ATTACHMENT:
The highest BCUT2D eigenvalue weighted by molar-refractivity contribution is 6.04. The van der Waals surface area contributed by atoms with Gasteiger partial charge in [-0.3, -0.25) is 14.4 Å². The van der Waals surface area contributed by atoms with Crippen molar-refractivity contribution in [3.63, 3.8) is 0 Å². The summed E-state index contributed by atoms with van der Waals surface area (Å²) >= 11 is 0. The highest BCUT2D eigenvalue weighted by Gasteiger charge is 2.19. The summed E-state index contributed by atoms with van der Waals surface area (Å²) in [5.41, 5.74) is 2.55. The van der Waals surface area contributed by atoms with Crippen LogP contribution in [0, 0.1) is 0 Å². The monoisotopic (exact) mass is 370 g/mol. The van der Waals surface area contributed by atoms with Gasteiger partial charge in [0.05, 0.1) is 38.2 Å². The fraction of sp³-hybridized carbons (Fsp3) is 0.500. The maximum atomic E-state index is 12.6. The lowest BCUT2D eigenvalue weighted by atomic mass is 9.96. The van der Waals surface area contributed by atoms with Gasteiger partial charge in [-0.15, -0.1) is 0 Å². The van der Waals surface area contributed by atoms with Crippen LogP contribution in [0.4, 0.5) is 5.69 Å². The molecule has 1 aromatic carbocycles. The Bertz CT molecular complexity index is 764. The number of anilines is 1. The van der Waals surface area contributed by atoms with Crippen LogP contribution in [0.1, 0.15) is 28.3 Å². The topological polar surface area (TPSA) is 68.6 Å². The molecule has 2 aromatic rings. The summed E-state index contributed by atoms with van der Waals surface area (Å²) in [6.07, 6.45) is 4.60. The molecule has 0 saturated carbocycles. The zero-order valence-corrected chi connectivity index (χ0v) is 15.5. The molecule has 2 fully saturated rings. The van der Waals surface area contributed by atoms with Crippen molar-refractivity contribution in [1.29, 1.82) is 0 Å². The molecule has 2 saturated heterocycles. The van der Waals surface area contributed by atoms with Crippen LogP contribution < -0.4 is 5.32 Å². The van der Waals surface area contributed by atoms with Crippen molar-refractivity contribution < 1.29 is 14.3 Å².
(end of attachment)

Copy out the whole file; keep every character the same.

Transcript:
The highest BCUT2D eigenvalue weighted by molar-refractivity contribution is 6.04. The van der Waals surface area contributed by atoms with Gasteiger partial charge in [-0.3, -0.25) is 14.4 Å². The van der Waals surface area contributed by atoms with Crippen molar-refractivity contribution in [3.63, 3.8) is 0 Å². The summed E-state index contributed by atoms with van der Waals surface area (Å²) >= 11 is 0. The highest BCUT2D eigenvalue weighted by Gasteiger charge is 2.19. The summed E-state index contributed by atoms with van der Waals surface area (Å²) in [5.41, 5.74) is 2.55. The van der Waals surface area contributed by atoms with Crippen LogP contribution in [0, 0.1) is 0 Å². The monoisotopic (exact) mass is 370 g/mol. The van der Waals surface area contributed by atoms with Gasteiger partial charge in [0.05, 0.1) is 38.2 Å². The fraction of sp³-hybridized carbons (Fsp3) is 0.500. The maximum atomic E-state index is 12.6. The lowest BCUT2D eigenvalue weighted by atomic mass is 9.96. The van der Waals surface area contributed by atoms with Gasteiger partial charge in [-0.15, -0.1) is 0 Å². The van der Waals surface area contributed by atoms with Crippen LogP contribution in [0.4, 0.5) is 5.69 Å². The molecule has 1 aromatic carbocycles. The Bertz CT molecular complexity index is 764. The number of anilines is 1. The van der Waals surface area contributed by atoms with Crippen LogP contribution in [0.1, 0.15) is 28.3 Å². The topological polar surface area (TPSA) is 68.6 Å². The molecule has 2 aromatic rings. The summed E-state index contributed by atoms with van der Waals surface area (Å²) in [6.07, 6.45) is 4.60. The molecule has 0 saturated carbocycles. The zero-order valence-corrected chi connectivity index (χ0v) is 15.5. The molecule has 2 fully saturated rings. The van der Waals surface area contributed by atoms with Crippen molar-refractivity contribution in [1.29, 1.82) is 0 Å². The molecule has 2 saturated heterocycles. The van der Waals surface area contributed by atoms with Crippen LogP contribution < -0.4 is 5.32 Å². The van der Waals surface area contributed by atoms with Crippen molar-refractivity contribution < 1.29 is 14.3 Å².